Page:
The performance of the managers of implementing organizations, especially those at senior levels, directly affects the performance levels achieved by implementing organizations (White and Newcomer 2005). The type, quality, and extent of the contributions made by managers depend on their managerial capability—that is, how adeptly they carry out a trio of interrelated activities: strategizing, designing, and leading (Zuckerman and Dowling 1997; Longest 2005). These managerial activities are discussed below; later, attention is given to the importance ofmanagement competencies in implementing
The Core Activities in Managing organizations. Although the activities of managing are discussed here in sequence, in reality they exist as parts of a whole—a mosaic—in which all three activities are undertaken continuously and more or less simultaneously by managers. The relationship among these core activities in managing is depicted in Figure 8.2.
This activity pertains to the efforts of managers to establish suitable organi- Strategizing zational missions, goals, and objectives and to develop and carry out plans or strategies that are capable of accomplishing the purposes of their organization. When managers think strategically, they are thinking about how to adapt their organizational domains to the challenges and opportunities presented to them by their environment. Implementing organizations are dynamic, open systems. They exist in the context of an often remarkably complex external environment and frequently have an extensive organizational history.
The managers of an implementing organization routinely engage in ongoing exchanges with others in their organization's external environment and are influenced, sometimes dramatically, by what goes on in that external environment. Imagine, for example, the significance for an implementing organization of being assigned major new responsibilities or of having some of its core responsibilities curtailed. Or consider the operational impact on an implementing organization of a decisive shift in control of Congress, such as occurred in the 1992 congressional election or the midterm defection of Senator James Jeffords in 2001 from the Republican Party—a move that shifted overnight the control of the U. S. Senate from the Republicans to the Democrats because the party split in the Senate at the time was nearly equal.
When managers think and act strategically, they acknowledge the fact that their organization is affected by what goes on outside it, and their decisions and actions reflect this relationship. Thus, a crucial element of effective strategizing is expertise in discerning the significant information in their environment.
Effective managers engage in situational analysis as a means of identifying and assessing pertinent environmental information. Contemporary managers of implementing organizations must analyze enormous amounts of information that could potentially affect their organization. Much of this information pertains to the plans of executive branch administration, but information on the activities occurring in the legislative branch is also relevant. In addition, external biological, cultural, demographic, ecological, economic, ethical, legal, psychological, social, and technological information must also be analyzed for its potential impact on the organization.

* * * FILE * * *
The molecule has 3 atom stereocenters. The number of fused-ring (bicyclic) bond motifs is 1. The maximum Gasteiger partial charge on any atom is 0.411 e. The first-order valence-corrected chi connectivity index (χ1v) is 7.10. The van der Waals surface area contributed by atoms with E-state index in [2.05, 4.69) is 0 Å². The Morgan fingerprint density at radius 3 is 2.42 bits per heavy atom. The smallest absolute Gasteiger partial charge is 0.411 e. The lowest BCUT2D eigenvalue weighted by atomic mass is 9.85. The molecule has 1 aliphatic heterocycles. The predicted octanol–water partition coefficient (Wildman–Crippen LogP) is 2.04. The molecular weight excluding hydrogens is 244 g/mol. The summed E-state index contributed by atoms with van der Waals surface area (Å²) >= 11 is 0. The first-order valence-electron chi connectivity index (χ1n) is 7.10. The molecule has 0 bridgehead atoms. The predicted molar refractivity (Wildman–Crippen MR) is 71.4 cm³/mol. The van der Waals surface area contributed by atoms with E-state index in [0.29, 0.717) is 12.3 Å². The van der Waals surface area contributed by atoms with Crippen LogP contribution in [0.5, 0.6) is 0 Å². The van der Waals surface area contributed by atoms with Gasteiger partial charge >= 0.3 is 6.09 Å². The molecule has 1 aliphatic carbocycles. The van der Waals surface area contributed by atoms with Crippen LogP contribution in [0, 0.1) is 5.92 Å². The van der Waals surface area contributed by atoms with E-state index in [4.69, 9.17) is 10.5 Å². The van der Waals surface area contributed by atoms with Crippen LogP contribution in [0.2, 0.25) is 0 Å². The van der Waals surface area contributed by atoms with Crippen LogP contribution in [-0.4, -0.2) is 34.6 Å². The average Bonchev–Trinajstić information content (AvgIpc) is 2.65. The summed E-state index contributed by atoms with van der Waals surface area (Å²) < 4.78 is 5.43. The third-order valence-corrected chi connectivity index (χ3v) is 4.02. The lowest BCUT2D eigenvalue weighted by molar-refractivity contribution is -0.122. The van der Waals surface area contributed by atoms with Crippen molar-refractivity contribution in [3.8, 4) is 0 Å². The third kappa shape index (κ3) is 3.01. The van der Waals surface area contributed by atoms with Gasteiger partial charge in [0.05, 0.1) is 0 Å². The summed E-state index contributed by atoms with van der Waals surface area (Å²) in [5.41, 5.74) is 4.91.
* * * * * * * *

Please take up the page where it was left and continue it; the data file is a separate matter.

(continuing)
In conducting comprehensive situational analyses, managers are required to proceed in four interrelated steps: (1) scanning the environment to identify strategic issues (i.e., trends, developments, opportunities, threats, or possible events) that could affect the organization; (2) monitoring the strategic issues identified; (3) forecasting or projecting the future directions of strategic issues; and (4) assessing the implications of the strategic issues for the organization.
Good situational analysis, however, includes more than external discernment. It adds a comprehensive assessment of the internal strengths and weaknesses of the organization and of the values held by those in the organization.
Armed with the external and internal information garnered from a thorough situational analysis, managers can formulate or refine relevant missions, goals, and objectives for their organization and develop suitable strategic plans for achieving them. The importance of effective strategizing is directly proportional to the nature of the relationship between an organization and its external environment and to the volatility of both its external and internal environments. Most implementation organizations are highly dependent on their external environment, and both their internal and external environments tend to be dynamic and fluid. The Real World of Health Policy: AoA's Strategic Action Plan, 2003-2008 illustrates the tangible result of strategizing in an implementing organization—a strategic plan.
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